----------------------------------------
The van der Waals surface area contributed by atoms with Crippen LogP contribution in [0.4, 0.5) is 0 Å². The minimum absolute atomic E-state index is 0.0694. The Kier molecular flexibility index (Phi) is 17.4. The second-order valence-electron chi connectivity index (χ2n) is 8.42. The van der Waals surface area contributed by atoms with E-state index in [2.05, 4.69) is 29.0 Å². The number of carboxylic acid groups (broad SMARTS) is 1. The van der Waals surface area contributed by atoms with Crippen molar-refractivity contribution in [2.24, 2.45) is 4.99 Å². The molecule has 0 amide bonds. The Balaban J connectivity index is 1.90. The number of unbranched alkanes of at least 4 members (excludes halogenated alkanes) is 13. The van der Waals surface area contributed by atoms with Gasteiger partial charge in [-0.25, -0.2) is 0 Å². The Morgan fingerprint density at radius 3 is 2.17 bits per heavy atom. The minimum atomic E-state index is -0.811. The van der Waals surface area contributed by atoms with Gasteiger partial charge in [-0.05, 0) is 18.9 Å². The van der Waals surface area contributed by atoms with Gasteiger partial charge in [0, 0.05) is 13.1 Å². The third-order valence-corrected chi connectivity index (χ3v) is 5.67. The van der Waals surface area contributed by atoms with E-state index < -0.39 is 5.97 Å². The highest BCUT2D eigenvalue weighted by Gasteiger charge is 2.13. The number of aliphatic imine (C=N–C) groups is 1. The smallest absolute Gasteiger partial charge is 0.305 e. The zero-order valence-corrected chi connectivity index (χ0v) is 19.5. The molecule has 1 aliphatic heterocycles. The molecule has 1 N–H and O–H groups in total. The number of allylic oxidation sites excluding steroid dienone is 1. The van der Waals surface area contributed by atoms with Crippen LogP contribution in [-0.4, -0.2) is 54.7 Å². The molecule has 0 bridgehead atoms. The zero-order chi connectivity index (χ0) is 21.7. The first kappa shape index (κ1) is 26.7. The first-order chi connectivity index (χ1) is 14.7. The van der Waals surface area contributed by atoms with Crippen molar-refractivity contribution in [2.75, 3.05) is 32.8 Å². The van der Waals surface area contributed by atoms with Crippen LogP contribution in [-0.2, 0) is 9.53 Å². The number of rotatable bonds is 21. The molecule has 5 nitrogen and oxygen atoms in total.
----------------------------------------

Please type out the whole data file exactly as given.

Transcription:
The van der Waals surface area contributed by atoms with Crippen LogP contribution in [0.4, 0.5) is 0 Å². The minimum absolute atomic E-state index is 0.0694. The Kier molecular flexibility index (Phi) is 17.4. The second-order valence-electron chi connectivity index (χ2n) is 8.42. The van der Waals surface area contributed by atoms with E-state index in [2.05, 4.69) is 29.0 Å². The number of carboxylic acid groups (broad SMARTS) is 1. The van der Waals surface area contributed by atoms with Crippen molar-refractivity contribution in [2.24, 2.45) is 4.99 Å². The molecule has 0 amide bonds. The Balaban J connectivity index is 1.90. The number of unbranched alkanes of at least 4 members (excludes halogenated alkanes) is 13. The van der Waals surface area contributed by atoms with Gasteiger partial charge in [-0.25, -0.2) is 0 Å². The Morgan fingerprint density at radius 3 is 2.17 bits per heavy atom. The minimum atomic E-state index is -0.811. The van der Waals surface area contributed by atoms with Gasteiger partial charge in [-0.05, 0) is 18.9 Å². The van der Waals surface area contributed by atoms with Gasteiger partial charge in [0, 0.05) is 13.1 Å². The third-order valence-corrected chi connectivity index (χ3v) is 5.67. The van der Waals surface area contributed by atoms with E-state index < -0.39 is 5.97 Å². The highest BCUT2D eigenvalue weighted by Gasteiger charge is 2.13. The number of aliphatic imine (C=N–C) groups is 1. The smallest absolute Gasteiger partial charge is 0.305 e. The zero-order valence-corrected chi connectivity index (χ0v) is 19.5. The molecule has 1 aliphatic heterocycles. The molecule has 1 N–H and O–H groups in total. The number of allylic oxidation sites excluding steroid dienone is 1. The van der Waals surface area contributed by atoms with Crippen LogP contribution in [-0.4, -0.2) is 54.7 Å². The molecule has 0 bridgehead atoms. The zero-order chi connectivity index (χ0) is 21.7. The first kappa shape index (κ1) is 26.7. The first-order chi connectivity index (χ1) is 14.7. The van der Waals surface area contributed by atoms with Crippen molar-refractivity contribution in [2.75, 3.05) is 32.8 Å². The van der Waals surface area contributed by atoms with Crippen LogP contribution in [-0.2, 0) is 9.53 Å². The number of rotatable bonds is 21. The molecule has 5 nitrogen and oxygen atoms in total.